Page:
The potential fecal-oral transmission of SARS-CoV-2. Courtesy of Guo Meng
Recently, professor Zhu Shu from University of Science and Technology of China (USTC) of CAS and professor Richard A. Flavell from Yale University were invited to publish a review article in Nature Reviews Gastroenterology and Hepatology. They systematically summarized the gastrointestinal manifestations in patients with COVID-19 and explored the possible mechanisms of intestinal symptoms caused by COVID-19 infection.
Although the clinical manifestations of COVID-19 are primarily fever, cough, and pulmonary imaging, gastrointestinal symptoms have also been reported. About 50% of COVID-19 patients have shown detectable SARS-CoV-2 RNA in their fecal samples. Evidence of SARS-CoV-2 intestinal infection has also been reported based on multiple in vitro and in vivo animal studies.
Existing evidence of intestinal infection in COVID-19 were summarized. Intestinal expression of SARS-CoV-2 receptor and serine protease remain relatively high level. Virus particles and intestinal inflammation were detected at autopsy and biopsy of the patient's intestines. In vitro intestinal cell lines and intestinal organs were identified as susceptible to SARS-CoV-2. The mouse, hamster, ferret, rhesus monkey and other animal models that can be used to investigate the intestinal infection of SARS-CoV-2 were also summarized and compared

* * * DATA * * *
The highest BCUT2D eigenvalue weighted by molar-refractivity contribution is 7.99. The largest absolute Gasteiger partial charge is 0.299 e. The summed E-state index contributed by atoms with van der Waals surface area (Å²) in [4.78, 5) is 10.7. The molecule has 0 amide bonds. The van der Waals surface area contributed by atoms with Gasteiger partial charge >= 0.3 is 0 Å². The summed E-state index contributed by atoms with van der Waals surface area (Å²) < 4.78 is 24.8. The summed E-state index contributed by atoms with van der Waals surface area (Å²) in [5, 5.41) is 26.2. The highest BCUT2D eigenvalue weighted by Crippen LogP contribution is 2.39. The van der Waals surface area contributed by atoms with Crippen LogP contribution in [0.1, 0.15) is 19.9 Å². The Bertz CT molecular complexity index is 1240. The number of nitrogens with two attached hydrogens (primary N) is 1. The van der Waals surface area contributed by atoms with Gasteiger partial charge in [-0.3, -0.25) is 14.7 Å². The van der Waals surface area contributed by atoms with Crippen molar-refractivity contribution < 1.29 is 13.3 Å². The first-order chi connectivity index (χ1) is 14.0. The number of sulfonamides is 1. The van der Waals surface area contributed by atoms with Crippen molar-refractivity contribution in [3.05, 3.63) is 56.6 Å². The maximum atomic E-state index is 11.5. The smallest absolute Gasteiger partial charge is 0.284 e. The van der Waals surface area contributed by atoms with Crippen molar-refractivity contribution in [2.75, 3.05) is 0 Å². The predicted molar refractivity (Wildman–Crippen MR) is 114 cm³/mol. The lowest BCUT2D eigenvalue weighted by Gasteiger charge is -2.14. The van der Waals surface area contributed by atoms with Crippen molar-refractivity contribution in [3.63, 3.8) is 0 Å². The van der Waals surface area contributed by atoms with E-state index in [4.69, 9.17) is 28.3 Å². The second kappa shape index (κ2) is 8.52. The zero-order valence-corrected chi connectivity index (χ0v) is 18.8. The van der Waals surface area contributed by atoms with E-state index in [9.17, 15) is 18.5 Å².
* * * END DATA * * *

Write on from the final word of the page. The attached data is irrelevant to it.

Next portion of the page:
The risk of potential fecal-oral transmission of SARS-CoV-2 was discussed. A rigorous and systematic determination of whether the virus titer in fecal fomites can exceed the minimum infection dose is essential to accurately quantify the true risk of SARS-CoV-2 transmission through a fecal-oral route.
This work deepened the understanding of COVID-19 gastrointestinal manifestations and suggest a potential relation between intestinal infections and disease severity. It is important for understanding the pathogenicity and transmission mechanism of the virus and developing scientific prevention and control strategies.
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